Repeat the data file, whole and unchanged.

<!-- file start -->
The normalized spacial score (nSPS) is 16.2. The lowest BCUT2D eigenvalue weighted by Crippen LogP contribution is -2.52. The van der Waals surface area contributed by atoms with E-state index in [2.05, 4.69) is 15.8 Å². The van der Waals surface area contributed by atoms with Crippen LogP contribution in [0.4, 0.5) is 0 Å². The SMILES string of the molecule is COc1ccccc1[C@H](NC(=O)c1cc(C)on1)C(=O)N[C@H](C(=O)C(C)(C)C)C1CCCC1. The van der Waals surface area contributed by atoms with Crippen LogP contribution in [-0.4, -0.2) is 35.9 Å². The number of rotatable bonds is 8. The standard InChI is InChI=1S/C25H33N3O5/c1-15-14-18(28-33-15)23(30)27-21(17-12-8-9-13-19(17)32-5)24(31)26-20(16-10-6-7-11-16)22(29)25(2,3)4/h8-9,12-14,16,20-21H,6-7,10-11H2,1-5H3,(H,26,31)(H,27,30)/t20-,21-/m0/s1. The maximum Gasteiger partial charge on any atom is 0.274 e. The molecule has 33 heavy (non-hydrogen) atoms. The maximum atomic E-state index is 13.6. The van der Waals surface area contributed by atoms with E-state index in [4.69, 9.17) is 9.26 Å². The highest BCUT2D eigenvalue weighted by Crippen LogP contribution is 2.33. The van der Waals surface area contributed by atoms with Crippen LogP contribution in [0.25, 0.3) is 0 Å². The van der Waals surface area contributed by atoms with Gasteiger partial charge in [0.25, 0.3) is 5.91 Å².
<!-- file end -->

The normalized spacial score (nSPS) is 16.2. The lowest BCUT2D eigenvalue weighted by Crippen LogP contribution is -2.52. The van der Waals surface area contributed by atoms with E-state index in [2.05, 4.69) is 15.8 Å². The van der Waals surface area contributed by atoms with Crippen LogP contribution in [0.4, 0.5) is 0 Å². The SMILES string of the molecule is COc1ccccc1[C@H](NC(=O)c1cc(C)on1)C(=O)N[C@H](C(=O)C(C)(C)C)C1CCCC1. The van der Waals surface area contributed by atoms with Crippen LogP contribution in [-0.4, -0.2) is 35.9 Å². The number of rotatable bonds is 8. The standard InChI is InChI=1S/C25H33N3O5/c1-15-14-18(28-33-15)23(30)27-21(17-12-8-9-13-19(17)32-5)24(31)26-20(16-10-6-7-11-16)22(29)25(2,3)4/h8-9,12-14,16,20-21H,6-7,10-11H2,1-5H3,(H,26,31)(H,27,30)/t20-,21-/m0/s1. The maximum Gasteiger partial charge on any atom is 0.274 e. The molecule has 33 heavy (non-hydrogen) atoms. The maximum atomic E-state index is 13.6. The van der Waals surface area contributed by atoms with E-state index in [4.69, 9.17) is 9.26 Å². The highest BCUT2D eigenvalue weighted by Crippen LogP contribution is 2.33. The van der Waals surface area contributed by atoms with Crippen LogP contribution in [0.25, 0.3) is 0 Å². The van der Waals surface area contributed by atoms with Gasteiger partial charge in [0.25, 0.3) is 5.91 Å².